Photo/IllutrationThe transgender woman, left, and her lawyer hold a news conference after she filed a request for a change in the sex of her family register at the Kyoto Family Court in Kyoto on Feb. 8. (Hiroki Okitsu)

KYOTO--A married transgender woman, who was born a male and underwent sex change surgery, asked a court here on Feb. 8 to allow her to change her sex in her family register.

If approved, the step could pave the way for recognizing same-sex marriages in Japan.

The woman, who is in her 50s and runs a company, argued in the case filed at the Kyoto Family Court that her constitutional right to pursue happiness was being violated by the law on special cases in handling gender status for people with gender identify disorder.

She contended since the law contains a clause that does not allow married people to change the sex in their family register, she would have to get a divorce to do so.

“Why am I being forced to choose between happiness living as a woman and happiness living with my family?” she said at a news conference after filing the request. “I would like the public to realize the disparity between the law and the Constitution.”

Kazuyuki Minami, a lawyer representing the woman, said the case is extremely unusual in that her request seeks to allow same-sex marriages through the change in the family register. In Japan, same-sex marriages are currently prohibited.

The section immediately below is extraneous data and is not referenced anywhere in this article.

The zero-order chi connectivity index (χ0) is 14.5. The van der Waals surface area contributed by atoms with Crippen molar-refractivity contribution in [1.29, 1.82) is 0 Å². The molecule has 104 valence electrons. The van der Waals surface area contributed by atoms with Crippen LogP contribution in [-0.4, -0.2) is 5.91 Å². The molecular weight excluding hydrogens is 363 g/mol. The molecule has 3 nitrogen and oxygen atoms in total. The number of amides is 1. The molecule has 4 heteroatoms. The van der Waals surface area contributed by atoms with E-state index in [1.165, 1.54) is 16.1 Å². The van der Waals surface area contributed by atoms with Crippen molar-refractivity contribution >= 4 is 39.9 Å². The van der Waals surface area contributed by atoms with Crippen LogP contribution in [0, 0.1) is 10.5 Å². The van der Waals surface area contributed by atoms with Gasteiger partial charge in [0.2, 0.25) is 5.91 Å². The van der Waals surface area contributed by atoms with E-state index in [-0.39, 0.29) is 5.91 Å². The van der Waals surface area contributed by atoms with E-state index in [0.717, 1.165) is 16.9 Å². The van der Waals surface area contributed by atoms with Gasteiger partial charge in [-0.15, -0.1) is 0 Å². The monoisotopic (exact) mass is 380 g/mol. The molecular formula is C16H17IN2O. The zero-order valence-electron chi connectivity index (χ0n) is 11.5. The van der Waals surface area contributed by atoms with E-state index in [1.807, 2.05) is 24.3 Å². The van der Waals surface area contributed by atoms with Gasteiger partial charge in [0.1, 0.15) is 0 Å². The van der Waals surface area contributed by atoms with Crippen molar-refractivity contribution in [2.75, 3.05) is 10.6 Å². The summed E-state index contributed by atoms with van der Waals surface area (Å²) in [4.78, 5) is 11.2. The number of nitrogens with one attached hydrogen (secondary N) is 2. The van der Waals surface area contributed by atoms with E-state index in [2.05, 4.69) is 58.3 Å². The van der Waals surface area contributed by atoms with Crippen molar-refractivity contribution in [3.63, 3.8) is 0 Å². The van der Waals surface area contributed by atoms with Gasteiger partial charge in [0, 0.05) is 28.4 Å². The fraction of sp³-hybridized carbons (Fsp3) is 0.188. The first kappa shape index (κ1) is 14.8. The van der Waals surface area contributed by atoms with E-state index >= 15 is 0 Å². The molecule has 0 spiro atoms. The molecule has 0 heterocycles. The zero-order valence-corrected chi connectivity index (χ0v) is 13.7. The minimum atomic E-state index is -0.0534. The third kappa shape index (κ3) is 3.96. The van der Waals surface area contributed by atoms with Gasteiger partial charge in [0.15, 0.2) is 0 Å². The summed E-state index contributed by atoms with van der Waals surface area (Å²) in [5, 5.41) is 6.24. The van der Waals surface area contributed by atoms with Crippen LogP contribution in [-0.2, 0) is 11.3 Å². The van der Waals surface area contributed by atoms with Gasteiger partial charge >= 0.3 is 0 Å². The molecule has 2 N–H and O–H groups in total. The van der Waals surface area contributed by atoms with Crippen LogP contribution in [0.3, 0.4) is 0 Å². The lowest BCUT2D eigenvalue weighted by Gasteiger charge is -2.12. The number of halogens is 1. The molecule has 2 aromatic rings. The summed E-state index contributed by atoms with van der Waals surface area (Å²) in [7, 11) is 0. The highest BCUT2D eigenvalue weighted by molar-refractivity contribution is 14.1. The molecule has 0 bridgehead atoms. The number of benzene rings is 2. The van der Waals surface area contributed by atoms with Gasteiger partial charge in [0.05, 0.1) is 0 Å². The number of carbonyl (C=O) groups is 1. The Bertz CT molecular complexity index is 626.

According to court papers and the transgender woman, she was born a male and married a woman when he was 29 and lives with their daughter, now an adult, in Kyoto.

In 2012, she was diagnosed with gender identity disorder and had sex reassignment surgery two years later to become a woman.

But since she was registered as male in the family register, she has experienced transgender inequality in that she was forced to use a changing room for men and was denied an inexpensive breast cancer screening checkup provided by the Kyoto city government.

Under the law that took effect in 2004, changing the sex in the family register is allowed only for people 20 or older who underwent sex change surgery, such as removal of their ovaries and testicles, who are not married and whose children are adults.

She said having to get a divorce would breach her right to pursue happiness and equality under the law, which are both guaranteed by the Constitution.

She also said her family supports her effort to change her sex in the register.